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Tea in Kenya - Project Wrap-Up

It has been a hectic couple of weeks, but the team is currently back at Thunderbird preparing our final deliverables for the client. We spent our final week at Kapchebet Tea Factory trying to compile five weeks of research and brainstorming into a single presentation, which was anything but easy. After speaking with the management team at the factory, we knew that we would have about an hour to present our recommendations. This meant that we needed to limit it to the most crucial points, and leave plenty of time to explain and justify those important points well enough to convince the client that they should be implemented. The rest of our suggestions will be included in our final report to the client, which will be sent today. 

The reason it was so crucial for us to present our ideas in such a specific, well thought out way is that Kenya is very much a story telling culture. They are not numbers driven (a few people we spoke with use hand-written books because they don't even trust excel), so the proper use of stories and visuals to demonstrate why our recommendations were justified were just as important as the recommendations themselves. For this reason, we laid out our ideas in incremental steps, from short to long term, and explained them in a way that made a clear links between each one. It presented much like a story would, justifications as to why each step would lead to the next, and why following each one to the next would lead them down the path towards their ultimate, long-term objectives. 

Our recommendations were centered around improving their branding efforts and focussing on sales in the local Kenyan market. These things, in theory, would help immediately improve their cash flow and would go a long way in building brand awareness in the local market. We also outlined plans of how to improve distribution networks to help them acheive the increase in local sales in the most efficient way possible. The other half of the project focussed on operations, where we started by prioritizing a list of capital expenditures. We justified why each item was ranked where it was, and compiled this list into factory upgrades and investments that are necessary in the short-term to those that shouldn't be undertaken until years down the road.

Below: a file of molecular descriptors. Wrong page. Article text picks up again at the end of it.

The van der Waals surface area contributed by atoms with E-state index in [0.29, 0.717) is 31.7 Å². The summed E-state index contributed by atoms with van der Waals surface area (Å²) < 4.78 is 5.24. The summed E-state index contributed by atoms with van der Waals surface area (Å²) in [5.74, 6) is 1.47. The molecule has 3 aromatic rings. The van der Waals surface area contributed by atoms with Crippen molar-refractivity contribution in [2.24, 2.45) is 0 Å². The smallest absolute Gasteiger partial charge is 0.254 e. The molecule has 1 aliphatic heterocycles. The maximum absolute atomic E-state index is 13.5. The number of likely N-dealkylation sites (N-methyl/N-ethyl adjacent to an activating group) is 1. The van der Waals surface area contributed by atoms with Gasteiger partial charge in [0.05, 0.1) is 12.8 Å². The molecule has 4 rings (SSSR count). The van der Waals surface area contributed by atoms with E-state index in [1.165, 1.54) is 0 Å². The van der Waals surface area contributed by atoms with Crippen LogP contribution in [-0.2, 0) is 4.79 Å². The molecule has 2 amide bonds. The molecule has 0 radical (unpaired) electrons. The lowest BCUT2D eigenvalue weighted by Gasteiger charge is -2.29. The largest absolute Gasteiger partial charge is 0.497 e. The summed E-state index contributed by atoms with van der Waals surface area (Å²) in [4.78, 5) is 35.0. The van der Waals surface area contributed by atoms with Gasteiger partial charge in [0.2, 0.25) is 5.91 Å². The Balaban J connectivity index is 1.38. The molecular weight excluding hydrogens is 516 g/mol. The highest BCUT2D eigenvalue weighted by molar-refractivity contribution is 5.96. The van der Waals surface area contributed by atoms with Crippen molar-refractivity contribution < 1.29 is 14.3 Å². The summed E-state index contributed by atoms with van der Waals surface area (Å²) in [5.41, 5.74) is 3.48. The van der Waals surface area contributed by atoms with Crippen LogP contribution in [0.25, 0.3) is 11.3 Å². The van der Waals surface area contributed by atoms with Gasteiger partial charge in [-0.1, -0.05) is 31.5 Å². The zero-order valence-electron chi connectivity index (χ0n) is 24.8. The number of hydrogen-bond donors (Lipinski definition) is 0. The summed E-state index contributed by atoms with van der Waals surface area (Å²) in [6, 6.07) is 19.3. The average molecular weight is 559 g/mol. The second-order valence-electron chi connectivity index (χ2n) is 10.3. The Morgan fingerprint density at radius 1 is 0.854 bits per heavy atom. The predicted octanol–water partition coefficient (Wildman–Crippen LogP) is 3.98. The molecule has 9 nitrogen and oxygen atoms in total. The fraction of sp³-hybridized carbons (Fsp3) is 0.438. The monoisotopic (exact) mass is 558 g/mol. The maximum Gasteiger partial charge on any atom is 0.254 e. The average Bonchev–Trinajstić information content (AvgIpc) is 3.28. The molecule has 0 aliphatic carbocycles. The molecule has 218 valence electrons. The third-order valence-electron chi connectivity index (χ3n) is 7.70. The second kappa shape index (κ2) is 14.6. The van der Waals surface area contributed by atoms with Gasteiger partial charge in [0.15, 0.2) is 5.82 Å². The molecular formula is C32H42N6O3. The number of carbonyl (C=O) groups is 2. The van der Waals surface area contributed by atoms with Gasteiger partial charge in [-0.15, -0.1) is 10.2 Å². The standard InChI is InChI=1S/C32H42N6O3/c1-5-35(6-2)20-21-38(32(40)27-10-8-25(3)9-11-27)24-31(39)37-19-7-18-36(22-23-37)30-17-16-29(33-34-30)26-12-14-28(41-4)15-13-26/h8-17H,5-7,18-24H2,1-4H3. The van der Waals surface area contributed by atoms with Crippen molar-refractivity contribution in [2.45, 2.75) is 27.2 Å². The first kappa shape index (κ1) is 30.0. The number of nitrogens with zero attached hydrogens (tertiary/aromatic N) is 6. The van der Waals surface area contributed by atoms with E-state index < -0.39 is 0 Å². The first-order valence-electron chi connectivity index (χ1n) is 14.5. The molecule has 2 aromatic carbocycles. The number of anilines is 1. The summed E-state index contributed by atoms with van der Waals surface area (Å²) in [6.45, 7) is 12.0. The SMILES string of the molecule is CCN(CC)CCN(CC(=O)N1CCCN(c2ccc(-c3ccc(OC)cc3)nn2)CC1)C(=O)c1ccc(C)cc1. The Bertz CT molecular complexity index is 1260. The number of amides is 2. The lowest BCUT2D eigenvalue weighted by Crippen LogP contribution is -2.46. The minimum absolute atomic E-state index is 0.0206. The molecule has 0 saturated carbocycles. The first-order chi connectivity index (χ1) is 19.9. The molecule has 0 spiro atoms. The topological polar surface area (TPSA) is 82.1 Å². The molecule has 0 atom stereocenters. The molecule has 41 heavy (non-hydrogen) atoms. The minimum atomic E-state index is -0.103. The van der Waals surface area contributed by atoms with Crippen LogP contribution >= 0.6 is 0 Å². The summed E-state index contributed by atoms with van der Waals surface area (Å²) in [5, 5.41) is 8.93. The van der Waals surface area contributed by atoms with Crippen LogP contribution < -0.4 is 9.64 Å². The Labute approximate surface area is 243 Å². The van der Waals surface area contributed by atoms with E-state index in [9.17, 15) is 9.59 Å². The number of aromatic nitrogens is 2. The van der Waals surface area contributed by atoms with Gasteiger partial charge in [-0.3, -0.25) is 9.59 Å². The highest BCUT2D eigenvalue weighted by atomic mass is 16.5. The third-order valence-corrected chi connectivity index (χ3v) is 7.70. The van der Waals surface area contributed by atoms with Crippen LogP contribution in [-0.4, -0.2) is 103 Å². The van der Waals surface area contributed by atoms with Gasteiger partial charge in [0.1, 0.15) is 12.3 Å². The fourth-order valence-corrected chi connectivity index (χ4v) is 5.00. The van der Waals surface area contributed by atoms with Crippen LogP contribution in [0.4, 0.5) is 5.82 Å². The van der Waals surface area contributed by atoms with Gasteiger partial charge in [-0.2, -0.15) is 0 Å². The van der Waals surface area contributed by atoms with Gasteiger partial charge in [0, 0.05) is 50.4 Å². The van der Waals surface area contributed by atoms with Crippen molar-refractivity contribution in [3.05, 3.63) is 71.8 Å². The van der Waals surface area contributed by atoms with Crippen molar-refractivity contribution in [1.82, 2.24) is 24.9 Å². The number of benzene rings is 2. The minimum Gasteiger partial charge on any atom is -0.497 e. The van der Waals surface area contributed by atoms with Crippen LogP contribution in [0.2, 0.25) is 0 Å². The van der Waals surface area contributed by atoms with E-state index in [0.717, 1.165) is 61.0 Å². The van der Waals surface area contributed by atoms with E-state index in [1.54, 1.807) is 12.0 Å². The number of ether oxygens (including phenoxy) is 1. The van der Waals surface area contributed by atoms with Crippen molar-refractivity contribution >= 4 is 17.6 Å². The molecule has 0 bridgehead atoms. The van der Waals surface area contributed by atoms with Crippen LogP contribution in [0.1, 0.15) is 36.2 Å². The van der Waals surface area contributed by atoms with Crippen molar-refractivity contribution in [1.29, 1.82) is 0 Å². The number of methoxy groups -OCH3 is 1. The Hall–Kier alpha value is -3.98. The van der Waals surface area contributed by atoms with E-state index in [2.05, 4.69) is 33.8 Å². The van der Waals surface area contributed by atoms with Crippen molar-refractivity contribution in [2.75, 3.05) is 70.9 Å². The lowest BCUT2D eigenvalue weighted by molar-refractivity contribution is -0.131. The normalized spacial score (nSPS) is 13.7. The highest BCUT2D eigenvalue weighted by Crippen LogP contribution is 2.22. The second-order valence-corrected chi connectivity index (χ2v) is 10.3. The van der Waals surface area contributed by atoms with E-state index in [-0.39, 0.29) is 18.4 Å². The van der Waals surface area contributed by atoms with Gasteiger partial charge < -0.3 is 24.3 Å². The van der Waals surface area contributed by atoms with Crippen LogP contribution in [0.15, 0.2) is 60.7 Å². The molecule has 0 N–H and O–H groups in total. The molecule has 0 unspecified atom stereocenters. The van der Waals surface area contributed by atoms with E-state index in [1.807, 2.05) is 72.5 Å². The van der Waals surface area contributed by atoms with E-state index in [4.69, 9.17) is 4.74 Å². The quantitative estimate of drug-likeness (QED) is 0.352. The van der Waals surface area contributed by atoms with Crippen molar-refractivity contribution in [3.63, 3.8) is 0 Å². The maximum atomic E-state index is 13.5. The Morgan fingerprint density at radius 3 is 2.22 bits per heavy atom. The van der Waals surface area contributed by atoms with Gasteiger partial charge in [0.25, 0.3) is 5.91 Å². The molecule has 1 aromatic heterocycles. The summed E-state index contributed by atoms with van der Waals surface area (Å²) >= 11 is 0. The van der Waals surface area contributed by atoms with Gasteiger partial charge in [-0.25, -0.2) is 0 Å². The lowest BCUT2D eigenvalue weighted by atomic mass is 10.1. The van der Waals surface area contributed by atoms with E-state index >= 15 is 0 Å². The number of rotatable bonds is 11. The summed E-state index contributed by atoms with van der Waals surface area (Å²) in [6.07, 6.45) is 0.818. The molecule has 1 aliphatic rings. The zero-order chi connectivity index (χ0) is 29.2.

For the most part, the reactions to our recommendations were positive. We covered some areas that were not necessarily a point of focus of the client, some even relatively unexpected, but the way in which we delivered and justified these ideas seem to be well received. Our team truly hopes that this was indeed the case, because we believe that the recommendations we made would help Kapchebet Tea Factory immediately and would lead them towards future growth and the ultimate goal of selling ChimChim tea worldwide. If even a couple of our suggestions are implemented and lead them down this road, then this project was an overwhelming success. 

On a more personal note, this project was already a success to those who participated. Our team had the opportunity to see and experience incredible things - from seeing lions fight each other and pushing the safari van out of the mud, to the everyday drive down the dirt road to the factory - that we will never forget. We learned an incredible amount of how business works in Kenya, and moreso the challenges one faces when conducting business in an emerging market and how those challenges can be turned into opportunities. This project in Kenya really was a true TEM Lab experience!